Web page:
Vo Quoc Khanh - Partner, EY Consulting Vietnam

Green credit now a business necessity

Within the scope of Vietnam’s financial system, the demand for green credit is immensely large. Currently, the ratio of green credit to the total outstanding debts in our economy is less than 5 per cent.

What is interesting is that the growth rate of green credit in recent years has been exceeding the average growth rate of the credit sector, indicating that the proportion of green credit to total debts is poised to rise significantly,

In the EU banks, the green credit ratio is nearly 8 per cent. This clearly shows that there’s a considerable room for expansion of green credit in Vietnam in the coming times, especially when you consider the scale of the opportunity.

Currently, green credit is mainly in renewable energy and agriculture. But, numerous other sectors in our economy, like transport, construction materials, real estate, and even waste management have a great need for green transition.

The gap between the need for and provision of green credit is significant. Addressing this is not just a task for banks; it requires joint efforts from various organisations. It also necessitates active involvement from businesses, as well as leadership and regulatory frameworks from administrative bodies.

Vaibhav Saxena - Lawyer, Vilaf

Green credit now a business necessity

Vietnam is in need of green credit, and recently there have been some studies conducted by international organisations to support Vietnam on the green journey.

In order to realise this, we need to have a good generation-transmission capacity with a balance between the demand and supply needs for electricity.

It shall require enormous capital from foreign and local sources, although local banks may have a money crunch for large-scale projects, which provides an opportunity for foreign lenders to utilise their allocated green capital for the planned purpose and, in parallel, provide cheaper debt by bringing in higher standards of project finance practices as per their experiences abroad.

Local banks still play a vital role in syndication and can support by taking some of the local risks which international banks are not comfortable with. Both local banks and foreign banks have their own limitations. The issue is how to arrive at a workable solution.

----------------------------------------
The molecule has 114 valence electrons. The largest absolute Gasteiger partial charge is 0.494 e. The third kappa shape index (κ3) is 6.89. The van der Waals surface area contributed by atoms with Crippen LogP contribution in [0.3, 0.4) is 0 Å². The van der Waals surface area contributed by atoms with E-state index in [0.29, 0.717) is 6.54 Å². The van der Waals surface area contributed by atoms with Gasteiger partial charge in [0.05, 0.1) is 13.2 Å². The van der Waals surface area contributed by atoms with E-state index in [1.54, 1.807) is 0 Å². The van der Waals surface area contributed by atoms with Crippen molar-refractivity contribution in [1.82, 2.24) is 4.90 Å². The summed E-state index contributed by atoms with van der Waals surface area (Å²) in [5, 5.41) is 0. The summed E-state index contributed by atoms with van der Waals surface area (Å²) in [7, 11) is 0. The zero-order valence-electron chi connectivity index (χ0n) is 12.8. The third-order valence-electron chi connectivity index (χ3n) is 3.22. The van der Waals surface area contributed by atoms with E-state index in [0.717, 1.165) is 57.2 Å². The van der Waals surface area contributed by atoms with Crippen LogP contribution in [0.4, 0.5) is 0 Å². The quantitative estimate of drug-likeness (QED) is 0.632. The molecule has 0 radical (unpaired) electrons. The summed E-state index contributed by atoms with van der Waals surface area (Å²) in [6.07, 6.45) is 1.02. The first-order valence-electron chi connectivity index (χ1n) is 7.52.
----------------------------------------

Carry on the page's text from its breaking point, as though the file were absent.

Green financing is comparatively a new entrant for Vietnam as compared to the rest of the world. However, the country is working on the legal framework for this sector and hopefully we may see a clear policy structure to enable the flow of green capital for sustainable development while supporting the green transition in Vietnam.

Nguyen Van Quan - Chairman and CEO Thagaco International Investment JSC

Green credit now a business necessity

Vietnam aspires to be the manufacturing centre of the region, focusing on major export markets like the US, EU, and Japan. In these markets, consumer concern for environmental issues is paramount. This is also reflected in free trade agreements that incorporate environmental considerations.

In recent textile industry forums, there has been a marked uptick in discussions about environmental sustainability. We are witnessing a global trend where brands are vigorously pursuing a green status and demanding the same environmental commitment from their suppliers. While the impact of this greening process has not been substantial in 2023, it is rapidly becoming a non-negotiable condition for brands when selecting manufacturing partners in production countries.

In recent years, we have developed smart factories that have obtained LEED certification from the US Green Building Council. But greening is not just about certification – it is about retaining customers and enhancing competitive capabilities.

Building green factories is a matter of survival for all kinds of businesses. Without achieving green certification in the next 2-3 years, we risk losing major clients and market access. Green factory development is not optional – it is mandatory.

Positive signs in Vietnam's green credit sector Positive signs in Vietnam's green credit sector

'Green credit' refers to the kinds of loans provided by banks for projects that are considered environmentally friendly or protective of the ecosystem. Green credit is now a trend in the global banking and finance industry, and more Vietnamese banks are following suit.

Vietnam's green credit surge: Navigating towards sustainable finance Vietnam's green credit surge: Navigating towards sustainable finance

At a VIR seminar on December 4, in collaboration with the Vietnam Bank for Agriculture and Rural Development (Agribank), key stakeholders congregated to discuss Lighting the Path for Green Financing. The forum signified a critical juncture in Vietnam's path towards sustainable development and emphasised green economic growth.

Agribank boosts ability to provide greener credit Agribank boosts ability to provide greener credit

Lenders are more likely today to take a greener focus in their activities. Phung Thi Binh, deputy general director of Agribank, talked to VIR’s Nhue Man about the bank’s determination to promote green credit growth.

By Linh Le